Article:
Proofs involving limits are outside the scope of high school math. If you are interested you should learn the basics of discrete maths, logic, set theory and proof techniques.

      From there you should study a real analysis textbook (this is just calculus), where you find proof of the theorem mentioned in this video. You will also find proof of the other limit properties mentioned.
      (2 votes)
  • blobby green style avatar for user Ignacio.Cryptmaw
    lim { x→1 } f ( g(x) ) = f ( lim { x→1 } g(x) ),
    so, does that mean that this whole limit will exist as long as lim {x→1} g(x) is defined and f(that value of g) is defined, even if lim {x→g} f(x) does not exist?

    For example, g(x) approaches 3 when x approaches 1, and f(3) = 10 but the function f(x) is discontinuous at f(3) such that the one side limits are different and hence its limit is undefined, will lim {x→1} f(g(x)) return the value 10?
    (11 votes)
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    • leaf grey style avatar for user Qeeko
      No, and here is a counterexample. Define g(x) = 3 - |x-1|. Observe that g(x) → 3 as x → 1. Define the function ƒ as follows: ƒ(x) = 0 if x < 3 and ƒ(x) = 10 if x ≥ 3. For any x ≠ 1, one has g(x) < 3, and so ƒ[g(x)] = 0 for such x. It follows that

      lim (x → 1) ƒ[g(x)] = lim (x → 1) 0 = 0 ≠ 10 = ƒ(3).
      (10 votes)
  • aqualine ultimate style avatar for user Shinji 7800
    Hello, I think an example is missing.
    Imagine lim (x -> -2) of f(g(x))
    lim (x -> -2) g(x) is 0

    f(0) = -1 but is not continuous such as lim ( x -> 0-) f(x) = 1 and lim ( x -> 0+) f(x) = -1

    but f(0) is defined and equal -1 (in fact is just a discontinuity

    what is the limit ? it is defined ?

    thanks :)
    (12 votes)
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    • starky ultimate style avatar for user yury
      I thought just like you, but in one of the mastery challenges the answer like this was stated erroneous. Explanation from "hints" section says, that both limits should exist and f(x) is continuous at x. I'm a bit confused.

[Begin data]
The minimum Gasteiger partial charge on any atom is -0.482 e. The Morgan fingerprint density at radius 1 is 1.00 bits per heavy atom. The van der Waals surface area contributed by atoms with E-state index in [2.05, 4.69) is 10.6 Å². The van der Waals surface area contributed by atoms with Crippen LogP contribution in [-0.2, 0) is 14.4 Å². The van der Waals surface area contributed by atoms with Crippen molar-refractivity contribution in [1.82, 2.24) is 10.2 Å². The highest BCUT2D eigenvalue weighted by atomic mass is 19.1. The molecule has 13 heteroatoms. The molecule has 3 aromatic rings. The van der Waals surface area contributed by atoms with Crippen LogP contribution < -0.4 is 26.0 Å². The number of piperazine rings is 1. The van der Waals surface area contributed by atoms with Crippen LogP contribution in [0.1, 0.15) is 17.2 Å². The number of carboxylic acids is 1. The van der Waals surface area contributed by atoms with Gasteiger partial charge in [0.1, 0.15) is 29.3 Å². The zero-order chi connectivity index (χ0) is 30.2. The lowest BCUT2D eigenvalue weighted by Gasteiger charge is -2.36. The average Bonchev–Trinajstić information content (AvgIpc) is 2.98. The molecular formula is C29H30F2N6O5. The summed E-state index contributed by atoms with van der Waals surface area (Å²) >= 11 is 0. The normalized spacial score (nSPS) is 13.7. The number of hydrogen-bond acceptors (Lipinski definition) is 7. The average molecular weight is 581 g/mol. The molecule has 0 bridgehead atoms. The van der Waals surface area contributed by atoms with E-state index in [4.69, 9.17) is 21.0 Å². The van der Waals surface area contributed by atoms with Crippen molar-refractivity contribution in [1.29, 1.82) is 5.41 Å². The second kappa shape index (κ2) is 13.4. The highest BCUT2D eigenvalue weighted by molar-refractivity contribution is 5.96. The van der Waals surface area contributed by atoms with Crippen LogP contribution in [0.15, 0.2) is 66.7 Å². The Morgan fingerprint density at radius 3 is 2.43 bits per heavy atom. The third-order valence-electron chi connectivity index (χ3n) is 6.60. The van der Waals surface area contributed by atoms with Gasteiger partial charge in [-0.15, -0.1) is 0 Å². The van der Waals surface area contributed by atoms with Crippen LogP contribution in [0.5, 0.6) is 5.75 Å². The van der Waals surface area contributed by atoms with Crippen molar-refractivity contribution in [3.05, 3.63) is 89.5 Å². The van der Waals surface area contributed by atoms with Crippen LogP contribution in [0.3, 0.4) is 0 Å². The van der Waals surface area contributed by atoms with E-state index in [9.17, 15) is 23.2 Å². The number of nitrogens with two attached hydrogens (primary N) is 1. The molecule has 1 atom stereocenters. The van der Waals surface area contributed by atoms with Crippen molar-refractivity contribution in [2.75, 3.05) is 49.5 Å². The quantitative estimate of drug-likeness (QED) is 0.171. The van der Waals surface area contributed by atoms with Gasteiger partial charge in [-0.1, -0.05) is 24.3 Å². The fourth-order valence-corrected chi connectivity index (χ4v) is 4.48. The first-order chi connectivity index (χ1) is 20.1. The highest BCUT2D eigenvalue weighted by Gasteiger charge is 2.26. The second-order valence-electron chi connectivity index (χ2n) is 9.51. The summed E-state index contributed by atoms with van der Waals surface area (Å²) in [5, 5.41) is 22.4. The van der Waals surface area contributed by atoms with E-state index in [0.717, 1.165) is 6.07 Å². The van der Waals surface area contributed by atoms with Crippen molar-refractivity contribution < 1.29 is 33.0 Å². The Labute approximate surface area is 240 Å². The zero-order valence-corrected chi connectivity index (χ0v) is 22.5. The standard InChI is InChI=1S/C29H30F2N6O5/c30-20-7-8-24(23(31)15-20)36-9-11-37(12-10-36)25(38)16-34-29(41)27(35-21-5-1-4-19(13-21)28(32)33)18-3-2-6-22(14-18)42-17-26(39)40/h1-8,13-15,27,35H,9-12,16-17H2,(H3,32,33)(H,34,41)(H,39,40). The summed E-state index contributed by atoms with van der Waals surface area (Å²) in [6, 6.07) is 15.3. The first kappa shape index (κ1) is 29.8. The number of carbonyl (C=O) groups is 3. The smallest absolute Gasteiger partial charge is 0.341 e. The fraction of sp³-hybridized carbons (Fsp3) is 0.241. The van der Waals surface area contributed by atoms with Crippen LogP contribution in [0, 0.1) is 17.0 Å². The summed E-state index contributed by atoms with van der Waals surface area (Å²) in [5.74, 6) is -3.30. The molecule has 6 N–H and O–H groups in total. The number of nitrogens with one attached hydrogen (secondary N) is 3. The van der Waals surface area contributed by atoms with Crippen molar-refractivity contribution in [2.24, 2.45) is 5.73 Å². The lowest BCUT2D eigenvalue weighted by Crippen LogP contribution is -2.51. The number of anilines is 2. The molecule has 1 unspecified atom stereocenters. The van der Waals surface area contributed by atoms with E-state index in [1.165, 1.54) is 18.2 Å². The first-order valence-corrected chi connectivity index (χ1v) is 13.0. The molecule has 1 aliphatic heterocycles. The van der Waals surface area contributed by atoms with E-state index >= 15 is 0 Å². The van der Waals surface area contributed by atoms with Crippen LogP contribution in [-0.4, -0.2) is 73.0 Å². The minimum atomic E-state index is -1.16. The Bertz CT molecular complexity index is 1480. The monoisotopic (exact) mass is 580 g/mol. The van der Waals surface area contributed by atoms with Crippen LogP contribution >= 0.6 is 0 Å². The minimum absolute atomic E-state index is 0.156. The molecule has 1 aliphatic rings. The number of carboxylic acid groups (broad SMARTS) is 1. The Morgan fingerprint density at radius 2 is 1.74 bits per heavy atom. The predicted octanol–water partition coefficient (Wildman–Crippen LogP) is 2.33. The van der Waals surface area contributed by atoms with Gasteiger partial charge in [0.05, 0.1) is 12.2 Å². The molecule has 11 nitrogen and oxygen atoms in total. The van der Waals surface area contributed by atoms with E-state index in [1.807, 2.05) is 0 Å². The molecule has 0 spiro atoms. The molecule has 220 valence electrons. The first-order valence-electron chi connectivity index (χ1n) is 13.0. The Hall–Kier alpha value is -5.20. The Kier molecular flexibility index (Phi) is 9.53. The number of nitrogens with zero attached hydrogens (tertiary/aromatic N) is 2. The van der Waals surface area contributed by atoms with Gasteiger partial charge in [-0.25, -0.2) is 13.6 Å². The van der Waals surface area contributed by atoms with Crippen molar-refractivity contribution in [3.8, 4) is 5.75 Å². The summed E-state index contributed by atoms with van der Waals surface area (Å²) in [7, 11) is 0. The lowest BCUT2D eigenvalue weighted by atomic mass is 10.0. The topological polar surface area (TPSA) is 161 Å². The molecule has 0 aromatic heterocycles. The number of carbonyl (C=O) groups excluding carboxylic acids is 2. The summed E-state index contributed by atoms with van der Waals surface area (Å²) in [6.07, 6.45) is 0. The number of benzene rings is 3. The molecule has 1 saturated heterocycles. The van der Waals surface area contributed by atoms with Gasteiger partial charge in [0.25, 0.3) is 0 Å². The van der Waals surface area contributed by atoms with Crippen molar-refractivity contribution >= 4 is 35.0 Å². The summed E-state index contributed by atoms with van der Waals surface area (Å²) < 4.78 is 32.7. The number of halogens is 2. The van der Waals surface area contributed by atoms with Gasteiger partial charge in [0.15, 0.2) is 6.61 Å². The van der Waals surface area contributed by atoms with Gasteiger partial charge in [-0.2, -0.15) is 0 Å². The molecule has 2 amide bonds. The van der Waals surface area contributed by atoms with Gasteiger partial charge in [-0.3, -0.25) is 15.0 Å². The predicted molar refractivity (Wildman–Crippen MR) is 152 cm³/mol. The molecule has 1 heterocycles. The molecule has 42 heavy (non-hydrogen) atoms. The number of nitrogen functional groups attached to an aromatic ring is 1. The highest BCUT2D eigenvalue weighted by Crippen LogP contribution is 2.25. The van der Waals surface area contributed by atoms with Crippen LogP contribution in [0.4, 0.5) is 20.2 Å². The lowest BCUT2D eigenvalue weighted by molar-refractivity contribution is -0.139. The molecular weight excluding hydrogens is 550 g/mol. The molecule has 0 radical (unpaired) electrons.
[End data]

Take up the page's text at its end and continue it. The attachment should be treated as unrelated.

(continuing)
(3 votes)
  • female robot grace style avatar for user bad
    What is the difference between "undefined" and "does not exist"?
    (7 votes)
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    • leaf green style avatar for user jude4A
      It's more of a semantic difference than a mathematical difference. I've only seen "does not exist" in the context of limits and their existence. I've seen undefined used in expressions (such as 0^0, infinity-infinity) and slopes of a line.
      (7 votes)
  • leaf red style avatar for user Jack McClelland
    At Sal evaluates the function at the point -3 is approaching the value of 1, but there is a discontinuity, a point that looks like it's at -3, 4. Why is the limit not 4?
    (7 votes)
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    • duskpin ultimate style avatar for user Igor
      The limit, by definition, is a point that function is approaching as the x-values approach a specific value. In this case function's output at the x = -3 and lim( x→ -3) of f(x) will be different values. Just like in other cases when we have point discontinuity.